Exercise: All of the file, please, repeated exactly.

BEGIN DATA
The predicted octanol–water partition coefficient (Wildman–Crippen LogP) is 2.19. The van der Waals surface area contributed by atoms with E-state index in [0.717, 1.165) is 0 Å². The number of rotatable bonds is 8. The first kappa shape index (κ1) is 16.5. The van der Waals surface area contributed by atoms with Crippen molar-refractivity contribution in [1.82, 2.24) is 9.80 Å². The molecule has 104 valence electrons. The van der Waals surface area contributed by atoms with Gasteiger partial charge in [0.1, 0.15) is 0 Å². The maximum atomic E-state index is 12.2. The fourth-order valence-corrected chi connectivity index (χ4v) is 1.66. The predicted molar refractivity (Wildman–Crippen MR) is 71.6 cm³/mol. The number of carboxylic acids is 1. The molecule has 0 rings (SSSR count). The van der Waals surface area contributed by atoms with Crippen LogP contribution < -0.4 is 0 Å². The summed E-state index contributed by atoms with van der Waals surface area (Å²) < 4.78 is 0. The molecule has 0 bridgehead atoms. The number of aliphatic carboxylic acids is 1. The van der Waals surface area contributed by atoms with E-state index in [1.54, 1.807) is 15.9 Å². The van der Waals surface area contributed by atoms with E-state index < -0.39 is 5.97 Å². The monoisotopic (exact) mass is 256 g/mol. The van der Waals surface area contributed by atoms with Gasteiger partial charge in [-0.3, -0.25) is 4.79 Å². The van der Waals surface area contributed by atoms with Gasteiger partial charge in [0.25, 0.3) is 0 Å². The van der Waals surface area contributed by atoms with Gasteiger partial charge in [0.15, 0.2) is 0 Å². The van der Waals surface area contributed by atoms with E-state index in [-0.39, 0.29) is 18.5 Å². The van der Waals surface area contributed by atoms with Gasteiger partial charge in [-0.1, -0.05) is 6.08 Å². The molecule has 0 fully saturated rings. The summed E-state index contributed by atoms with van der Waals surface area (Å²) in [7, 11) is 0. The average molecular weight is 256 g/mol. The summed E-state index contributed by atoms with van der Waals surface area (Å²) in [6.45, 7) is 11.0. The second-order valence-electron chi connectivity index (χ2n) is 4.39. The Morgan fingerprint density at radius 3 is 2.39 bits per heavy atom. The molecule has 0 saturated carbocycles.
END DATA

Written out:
The predicted octanol–water partition coefficient (Wildman–Crippen LogP) is 2.19. The van der Waals surface area contributed by atoms with E-state index in [0.717, 1.165) is 0 Å². The number of rotatable bonds is 8. The first kappa shape index (κ1) is 16.5. The van der Waals surface area contributed by atoms with Crippen molar-refractivity contribution in [1.82, 2.24) is 9.80 Å². The molecule has 104 valence electrons. The van der Waals surface area contributed by atoms with Gasteiger partial charge in [0.1, 0.15) is 0 Å². The maximum atomic E-state index is 12.2. The fourth-order valence-corrected chi connectivity index (χ4v) is 1.66. The predicted molar refractivity (Wildman–Crippen MR) is 71.6 cm³/mol. The number of carboxylic acids is 1. The molecule has 0 rings (SSSR count). The van der Waals surface area contributed by atoms with Crippen LogP contribution < -0.4 is 0 Å². The summed E-state index contributed by atoms with van der Waals surface area (Å²) < 4.78 is 0. The molecule has 0 bridgehead atoms. The number of aliphatic carboxylic acids is 1. The van der Waals surface area contributed by atoms with E-state index in [1.54, 1.807) is 15.9 Å². The van der Waals surface area contributed by atoms with E-state index < -0.39 is 5.97 Å². The monoisotopic (exact) mass is 256 g/mol. The van der Waals surface area contributed by atoms with Gasteiger partial charge in [-0.3, -0.25) is 4.79 Å². The van der Waals surface area contributed by atoms with Gasteiger partial charge in [0.25, 0.3) is 0 Å². The van der Waals surface area contributed by atoms with Gasteiger partial charge in [0.15, 0.2) is 0 Å². The van der Waals surface area contributed by atoms with E-state index in [-0.39, 0.29) is 18.5 Å². The van der Waals surface area contributed by atoms with Gasteiger partial charge in [-0.1, -0.05) is 6.08 Å². The molecule has 0 fully saturated rings. The summed E-state index contributed by atoms with van der Waals surface area (Å²) in [7, 11) is 0. The average molecular weight is 256 g/mol. The summed E-state index contributed by atoms with van der Waals surface area (Å²) in [6.45, 7) is 11.0. The second-order valence-electron chi connectivity index (χ2n) is 4.39. The Morgan fingerprint density at radius 3 is 2.39 bits per heavy atom. The molecule has 0 saturated carbocycles.